Periyakulam experience will always remain in my memory. I am sure it is sustainable and economical otherwise the folks have no reason to adopt it. It can succeed only when all of them in the community adopt it.
After we are done with this place we take another beautiful road up north-east and join the highway to drive to Ervadi.
Ervadi is known for its ‘Dargah’. Dargah is an institution which is generally reserved for Muslim , more particularly Sufi, saints. Dargah and Tombs need to be distinguished. Dargah has a spiritual-religious connotation. Ervadi is a place which is out and out political. It has nothing to do with saints but the place is still called a ‘Dargah’
Al Qutbul Hamid wal Gausul Majid Badhusha Sultan Syed Ibrahim Shaheed is said to the ruler of Madina in Saudi Arabia and the 18th direct descendant of Prophet Mohammed. He left Arabia somewhere in the 12th century and came to Erwadi. Erwadi was then ruled by the kings or princes from the nearby place called Ramanathapuram. The Sultan demanded that the ruler of the place embrace Islam which the king declined to do. Following the Islamic tradition, the Sultan waged a war and killed the King and established his own kingdom. The descendants of the king in course of time come back and kill the descendant of Sultan, making him a Martyr and Shaheed. This Middle-eastern concept of ‘martyr’ and ‘shahid’ being foreign to the rulers of Ramanathapuram, there are no such entities and monuments at their place. The complexities of history are not something that can be handled in this humble travel blog. Some pictures, however, would not be out of place.
This place is said to cure mentally deranged people. Highly unlikely. It should be creating a lot of people in that class. Until 2001 they used to chain people of unsound mind here ( I guess they were ‘believers’) who died after a fire broke out, most probably caused by a person of ‘sound mind’.
We now drive on to another Islamic place with a very different character and history. If you can look at this place and compare it with the last one we saw, you will find that the unnecessary violence of the former was not at all necessary.
It is not surprising that Islam had reached the eastern coast of India during the lifetime of Prophet Mohammad. This is thanks largely to the commercial contacts between the people of Arabia and India during the pre-Islamic days. The merchants brought Islam to southern parts of India about 500 years before the conquerors came with it in the northern parts of the sub-continent.
Kilakarai or Keelakarai. Does it ring a bell? The claim to hosting the first mosque in India is successfully defended by the Cheraman Juma Palli at Kodungalur in Kerala. We had a brief look at it in an earlier post on this Blog. The generally accepted date of establishment of this Mosque in Kerala is 629 AD. However, it is quite possible and probable that an year before this, in 628 AD a mosque was functional at Kilakarai in Tamilnadu. The Palaiya Juma Palli built in the Dravidian architectural style and almost resembling the south Indian temples in their interiors, still exists in this small seaside town. There are doubts about its continued functioning as a mosque since then but the structure has stood here continuously over the centuries. The Kodungalur mosque was built in the Kerala style of architecture. The Kilakarai mosque was built in the Tamilian temple architecture style. To-day nothing short of the Arabic style would do. Islam has reached its intolerant best.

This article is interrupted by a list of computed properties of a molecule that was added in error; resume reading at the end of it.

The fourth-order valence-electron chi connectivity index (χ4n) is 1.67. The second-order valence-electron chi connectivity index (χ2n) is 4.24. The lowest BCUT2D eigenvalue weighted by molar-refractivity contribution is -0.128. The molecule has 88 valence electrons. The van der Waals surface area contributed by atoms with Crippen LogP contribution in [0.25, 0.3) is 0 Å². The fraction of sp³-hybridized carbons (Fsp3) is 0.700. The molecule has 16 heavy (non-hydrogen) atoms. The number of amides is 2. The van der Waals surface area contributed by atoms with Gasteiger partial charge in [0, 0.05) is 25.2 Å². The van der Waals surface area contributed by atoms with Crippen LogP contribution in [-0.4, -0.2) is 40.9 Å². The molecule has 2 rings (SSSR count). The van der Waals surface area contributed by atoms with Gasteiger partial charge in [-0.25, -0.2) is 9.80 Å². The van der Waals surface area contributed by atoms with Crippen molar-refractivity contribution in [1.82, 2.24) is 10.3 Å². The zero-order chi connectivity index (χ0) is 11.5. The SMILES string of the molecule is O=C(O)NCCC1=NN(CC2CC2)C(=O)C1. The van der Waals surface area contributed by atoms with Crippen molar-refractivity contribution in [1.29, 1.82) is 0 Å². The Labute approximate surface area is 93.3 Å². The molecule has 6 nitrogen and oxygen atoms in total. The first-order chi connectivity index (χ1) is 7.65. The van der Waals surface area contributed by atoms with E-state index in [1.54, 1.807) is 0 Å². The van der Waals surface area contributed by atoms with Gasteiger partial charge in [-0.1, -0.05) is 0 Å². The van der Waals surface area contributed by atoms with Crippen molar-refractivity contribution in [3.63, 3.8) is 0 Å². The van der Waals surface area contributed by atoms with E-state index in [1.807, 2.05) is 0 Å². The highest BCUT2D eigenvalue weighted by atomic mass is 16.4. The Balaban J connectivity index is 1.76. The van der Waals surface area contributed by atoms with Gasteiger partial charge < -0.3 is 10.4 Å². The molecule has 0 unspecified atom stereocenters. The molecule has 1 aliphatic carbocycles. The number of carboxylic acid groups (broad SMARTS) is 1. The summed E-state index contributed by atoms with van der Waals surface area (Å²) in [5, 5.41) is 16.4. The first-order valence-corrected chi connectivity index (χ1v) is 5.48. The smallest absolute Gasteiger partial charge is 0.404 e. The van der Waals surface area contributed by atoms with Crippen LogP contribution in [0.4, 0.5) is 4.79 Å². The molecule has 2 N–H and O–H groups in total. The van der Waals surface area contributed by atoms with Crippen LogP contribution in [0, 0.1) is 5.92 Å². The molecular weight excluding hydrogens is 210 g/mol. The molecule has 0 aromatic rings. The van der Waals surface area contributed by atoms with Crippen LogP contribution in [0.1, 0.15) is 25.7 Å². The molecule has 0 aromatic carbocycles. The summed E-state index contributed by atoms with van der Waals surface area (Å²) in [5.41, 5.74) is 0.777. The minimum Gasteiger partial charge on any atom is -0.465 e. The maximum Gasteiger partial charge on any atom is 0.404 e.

Arabian merchants, mostly of Yemeni origins have been trading with Indian coast throughout recorded history. They appear to have had a settlement at Kilakarai or whatever name the place was known by at that time, in the Pandian kingdom. They adopted Islam as everyone did those days in Arabia (which includes Yemen). It was logical that they brought it to India and established a mosque here. This was a good 5 centuries before the ‘Dargah’ we saw earlier.
Here are some pictures I took of the place.
The history of the mosque is shrouded in mystery but the generally accepted story is that Bazan ibn Sasan the governor of Yemen ordered its construction. Plausible theory given the fact the place had long standing trade relationship with Yemen and that there was a settler Arab trading population here. The graves of some of the Arabs associated with the Mosque are in the forecourt as seen in the above pictures. The interiors with the Dravidian influence are seen herebelow:
Kilakarai also has a small fishing harbour and a Lighthouse.
We move on towards Ramanathapuram but intend to skip the place. We want to cross the Pamban bridge and get into Rameshwaram for the night halt.
We again take a smaller and narrower road towards our destination keeping close to the seashore and avoiding the better roads away from the coast.
In the process, we come to see some interesting places in the countryside. First we see a cluster of villages very prosperous and a lot of water around. We see the village ponds with a lot of greenery, signifying a lot of water resources.
And then we come to places, closer to Ramanathapuram and the highway which look green but have a significant problem of lack of potable water. We could see a number of women with plastic containers walking long distances to fetch water.
This has been a long post and covering a longer distance than the normal. Allow me to stop it here and resume with Pamban in the next.
Text by Suryakiran Naik
Pictures by Suryakiran Naik & Veena Naik.